In Alexandria, thousands gather to mark revolution anniversary

Under a glaring sun, thousands in Alexandria gathered to mark the revolution's one year anniversary on Wednesday. The atmosphere was one of both celebration and protest.

The navy and army organized a military band to perform at the Tomb of the Unknown Soldier along the Corniche, where a small group, mainly made up of young men and police officers, gathered to watch.

One man, wearing Islamist attire, stood at the front of the crowd. He bowed to officers, who cordoned off the band, and chanted, "Long live the military" in between musical performances. On one of these occasions, two passersby chanted, "Down with military rule" in return. As though on cue, band members commenced beating their drums and blowing into their trombones.

The affair, which seemed highly orchestrated, drowned out the sound of opposition and served as an early indication of tensions that would surface throughout the day.

A few meters away, a very different group gathered outside the Al-Haqaniya court, from where workers and socialists were to launch their march.

Political campaigns such "Military Liars," "No to Military Trials for Civilians," and those supporting pro-revolution imprisoned army officers were also present.

Here, the sound of anti-military chants and criticism of the military junta's head, Field Marshal Hussein Tantawi, could be heard.

"We're here to protest, not celebrate, because the revolution's demands are not yet complete. Bread, freedom and social justice have not been achieved, nor have martyrs' rights," said Hazem Helal, a market supervisor.

"The military also needs to return to its barracks. We don't want the Pakistani model in Egypt," he added.

Workers present included those belonging to independent syndicates, such as petroleum workers at Exxon Mobil. They were demanding permanent employment contracts and an end to corrupt privatization deals.

Mahienour el-Massry, a prominent Alexandria activist, said that last year witnessed achievements but that Mubarak's regime still lingers and social justice remains unachieved.

Commenting on the year ahead, she said activists should "focus less on protests and sit-ins, which can feel detached, and more on supporting independent syndicates and creating popular committees to monitor things like police violations and corruption. People need to feel more empowered that they can be the agents of change."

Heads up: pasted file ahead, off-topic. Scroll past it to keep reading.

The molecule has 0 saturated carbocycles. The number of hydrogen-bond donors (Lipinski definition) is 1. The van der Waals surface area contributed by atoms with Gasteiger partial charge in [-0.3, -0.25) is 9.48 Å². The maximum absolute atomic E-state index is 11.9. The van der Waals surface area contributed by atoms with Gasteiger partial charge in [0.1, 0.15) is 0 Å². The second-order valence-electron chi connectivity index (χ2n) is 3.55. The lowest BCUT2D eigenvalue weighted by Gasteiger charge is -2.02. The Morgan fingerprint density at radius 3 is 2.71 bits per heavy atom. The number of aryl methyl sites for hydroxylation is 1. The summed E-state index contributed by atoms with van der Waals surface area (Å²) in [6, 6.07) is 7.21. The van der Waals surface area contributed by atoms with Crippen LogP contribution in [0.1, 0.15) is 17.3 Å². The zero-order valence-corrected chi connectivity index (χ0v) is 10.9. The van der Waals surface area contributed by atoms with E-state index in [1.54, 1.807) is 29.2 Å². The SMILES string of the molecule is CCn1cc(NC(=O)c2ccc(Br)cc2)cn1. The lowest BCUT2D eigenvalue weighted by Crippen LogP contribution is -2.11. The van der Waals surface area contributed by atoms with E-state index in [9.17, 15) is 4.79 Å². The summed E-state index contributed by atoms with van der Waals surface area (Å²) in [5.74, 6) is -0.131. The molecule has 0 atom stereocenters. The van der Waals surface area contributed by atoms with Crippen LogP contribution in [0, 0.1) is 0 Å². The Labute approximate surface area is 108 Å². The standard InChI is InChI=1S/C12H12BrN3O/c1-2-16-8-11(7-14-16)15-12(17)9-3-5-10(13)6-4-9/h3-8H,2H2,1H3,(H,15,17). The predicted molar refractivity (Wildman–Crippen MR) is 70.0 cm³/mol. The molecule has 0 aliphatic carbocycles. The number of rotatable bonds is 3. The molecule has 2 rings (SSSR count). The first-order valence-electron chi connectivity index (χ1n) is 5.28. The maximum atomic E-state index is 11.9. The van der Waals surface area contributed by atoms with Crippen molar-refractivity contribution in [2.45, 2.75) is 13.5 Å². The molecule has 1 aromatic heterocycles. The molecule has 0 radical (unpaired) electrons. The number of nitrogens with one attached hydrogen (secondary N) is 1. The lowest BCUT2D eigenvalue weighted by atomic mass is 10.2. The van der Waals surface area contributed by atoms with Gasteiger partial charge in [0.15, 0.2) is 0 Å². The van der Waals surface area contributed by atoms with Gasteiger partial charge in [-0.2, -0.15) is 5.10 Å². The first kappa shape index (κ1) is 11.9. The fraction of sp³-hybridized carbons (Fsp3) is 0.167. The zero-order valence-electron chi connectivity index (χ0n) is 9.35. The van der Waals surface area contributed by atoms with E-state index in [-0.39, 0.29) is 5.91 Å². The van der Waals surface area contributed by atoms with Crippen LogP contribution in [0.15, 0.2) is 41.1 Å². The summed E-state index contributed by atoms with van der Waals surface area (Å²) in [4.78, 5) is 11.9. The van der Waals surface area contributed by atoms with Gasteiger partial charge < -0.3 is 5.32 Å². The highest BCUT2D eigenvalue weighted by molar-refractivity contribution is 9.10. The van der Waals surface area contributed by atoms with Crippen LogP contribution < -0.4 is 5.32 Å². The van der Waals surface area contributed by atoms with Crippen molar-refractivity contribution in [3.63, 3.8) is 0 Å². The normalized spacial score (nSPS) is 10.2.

Light celebrations at Qaid Ibrahim

While hundreds gathered at the courts, the crowd numbered thousands outside the Qaid Ibrahim mosque where the Muslim Brotherhood controlled the podium. The focus was on martyr's rights, and a tent displayed pictures of martyrs.

The atmosphere was one of remembrance, as well as celebration of what was achieved last year. "Lift your head up, you're Egyptian" could be heard from speakers set up to play music.

"Egyptians have a right to celebrate, because who would have thought we could get rid of Mubarak or take on the Central Security Forces? But we still have much to achieve in developing the country," said Mohamed Abdel Aziz, a 22 year-old engineer and Muslim Brother.

The Muslim Brotherhood rose to power this year in parliamentary elections through their political arm, the Freedom and Justice Party, after years of being oppressed and banned under Mubarak's regime.

Brotherhood members spoke of using Parliament as a means to protect people's rights, return funds stolen by Mubarak and his allies, and ensure that those accused of killing protestors are tried.

Some martyrs' families were skeptical, though, of the Brothers' will to achieve justice for them.

"They're just interested in political gains," said Ramdan Ramdan, a retired military officer, whose 16-year-old son was killed on 28 January.

"Justice will be achieved with my bear hands."

Itimad Ali, whose 18-year-old son also died on 28 January, said: "God first will achieve my rights… We cannot celebrate today, because officers accused of killing our sons have not yet been tried."

Alexandria is at the heart of a regime characterized by police brutality.

It was here that Khaled Saeed, a 28-year-old man, was beaten to death by police officers in June 2010. This incident sparked a protest movement that helped lead to the 25 January uprising.

Ending at a military zone

There were no Salafis in sight at Qaid Ibrahim, where many joked that they would be put off by the music. Salafis subscribe to a fundamentalist version of Islam, and some consider music and celebration profane.

But they were present at Alexandria's northern military zone in the Sidi Gaber area, where the day's marches would later link up and disperse.

The other marches that met here included those leaving from the Two Saints Church, the Virgin Mary Church and two student marches from Alexandria University.

A 26-year-old Nour Party member and government employee, who declined to give his name, said the Salafis were present in the military zone rather than at Qaid Ibrahim because they took it upon themselves to secure that area, while the Brothers secured the mosque.

"We don't support military rule, but want presidential elections to happen before power is transferred," he said.

The Salafis, also made up of members from the Dawaa Salafiya movement, bore no visible signs of their religious or political affiliation other than their attire and long beards. The Muslim Brotherhood, on the other hand, wore jackets and scarves with their group's name.

Asked why, the government employee said: "Because we are with the people, and we don't want to stand apart from them."

For Mariam Othman, a university tutor of biostatistics, group divisions made the day disappointing.

"In the early days of the revolution, we were just people gathered around a set of demands. Today, everyone belongs to a certain identity group, meaning that we're less united."

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